The Lincoln Avenue grade separation project in Tacoma will construct an 1,100 foot, four lane concrete viaduct over five existing railroad lines.  This is part of several planned improvements in the Port area of Tacoma and will eliminate the long waits that currently hamper freight mobility at this rail crossing.

Valley Avenue/70th Avenue - $800,000

The project would widen both 70th Avenue East and Valley Ave East in Pierce County.  The project widens 70th Avenue East from 2 to 5 lanes, from 20th Street East to Valley Avenue East, and will also widen Valley Avenue East from 2 to 4 lanes, from 70th Avenue East to Freeman Road East.  Once completed, the improvements will reduce congestion and enhance safety at an important point of access for freight to the Port of Tacoma.

Kent Willis UP Tracks - $800,000

The Willis Street (SR 516) UP Railroad Grade Separation Project will construct a bridge for the Union Pacific railroad and reconstruct Willis Street to pass underneath the UP tracks.  This project is a critical step towards providing a more seamless passage for rail and truck freight through the Green River Valley.  It eliminates rail/vehicle at-grade conflicts that slow the movement of truck freight between the Ports of Seattle and Tacoma and the warehousing complex in the Valley.

 Federal Way Triangle - $5.6 million

 The Federal Way Triangle project will reconstruct the interchange at the intersection of I-5, State Route 18 and State Route 161.  This overburdened interchange is the fifth-busiest in the State and has been identified by the Washington State Department of Transportation as a "High Accident Location."  This project will provide relief and increased safety for commuters and businesses moving goods in the region.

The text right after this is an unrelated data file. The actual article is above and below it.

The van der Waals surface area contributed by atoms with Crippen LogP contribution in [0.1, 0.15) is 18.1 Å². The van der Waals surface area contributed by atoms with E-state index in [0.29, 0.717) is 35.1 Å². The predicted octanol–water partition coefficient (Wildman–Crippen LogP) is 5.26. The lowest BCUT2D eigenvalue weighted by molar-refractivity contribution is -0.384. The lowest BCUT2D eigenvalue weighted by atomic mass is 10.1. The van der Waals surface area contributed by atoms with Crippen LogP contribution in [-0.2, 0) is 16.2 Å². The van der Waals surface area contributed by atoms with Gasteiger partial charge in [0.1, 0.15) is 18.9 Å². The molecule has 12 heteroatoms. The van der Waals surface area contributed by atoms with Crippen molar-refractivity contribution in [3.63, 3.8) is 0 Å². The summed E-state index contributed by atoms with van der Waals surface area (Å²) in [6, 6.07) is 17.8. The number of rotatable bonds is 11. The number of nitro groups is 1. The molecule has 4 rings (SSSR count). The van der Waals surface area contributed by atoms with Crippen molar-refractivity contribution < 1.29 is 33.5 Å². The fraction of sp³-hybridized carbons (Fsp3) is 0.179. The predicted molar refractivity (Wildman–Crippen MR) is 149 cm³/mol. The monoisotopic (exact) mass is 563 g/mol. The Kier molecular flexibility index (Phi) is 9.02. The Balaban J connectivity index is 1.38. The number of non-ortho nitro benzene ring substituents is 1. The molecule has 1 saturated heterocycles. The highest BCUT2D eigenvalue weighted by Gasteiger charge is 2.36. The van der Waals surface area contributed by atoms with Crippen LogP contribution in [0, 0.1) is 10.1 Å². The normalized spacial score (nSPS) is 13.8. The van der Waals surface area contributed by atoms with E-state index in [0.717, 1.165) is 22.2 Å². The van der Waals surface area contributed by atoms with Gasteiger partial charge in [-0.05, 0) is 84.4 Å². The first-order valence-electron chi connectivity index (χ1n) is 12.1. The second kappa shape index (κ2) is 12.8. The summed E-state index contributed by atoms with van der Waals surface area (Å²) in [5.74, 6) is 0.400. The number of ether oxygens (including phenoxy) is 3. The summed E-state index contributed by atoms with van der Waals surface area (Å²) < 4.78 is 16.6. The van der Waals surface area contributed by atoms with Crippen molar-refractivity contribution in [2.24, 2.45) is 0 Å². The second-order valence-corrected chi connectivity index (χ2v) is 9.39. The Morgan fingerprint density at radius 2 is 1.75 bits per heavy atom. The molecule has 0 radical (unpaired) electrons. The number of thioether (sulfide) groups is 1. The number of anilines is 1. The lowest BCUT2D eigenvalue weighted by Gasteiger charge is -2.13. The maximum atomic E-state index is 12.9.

Burien Town Square Roadway and Pedestrian Improvements -- $4 million

 The City of Burien is redeveloping 10 acres of underutilized property in downtown Burien to support economic development and affordable housing.  This funding will allow for an extension of 6th Avenue, connections to Burien's transit center with an emphasis on pedestrian use and safety, and the development of streets within the Town Square project.

Tukwila Southcenter Parkway Extension -- $3 million

Funding will be used to relocate, widen, and improve Southcenter Parkway between south 180th Street and south 200th.  This extension will provide access to the Tukwila South Development project.

Kent I-5/272nd Street SPUI - $800,000

This single point urban interchange (SPUI) under Interstate-5 will be constructed at South 272nd Street.  This project will relieve congestion and add capacity for an integrated regional HOV-transit system.  The community surrounding the interchange will benefit with the efficient movement of freight, faster commutes and increased safety.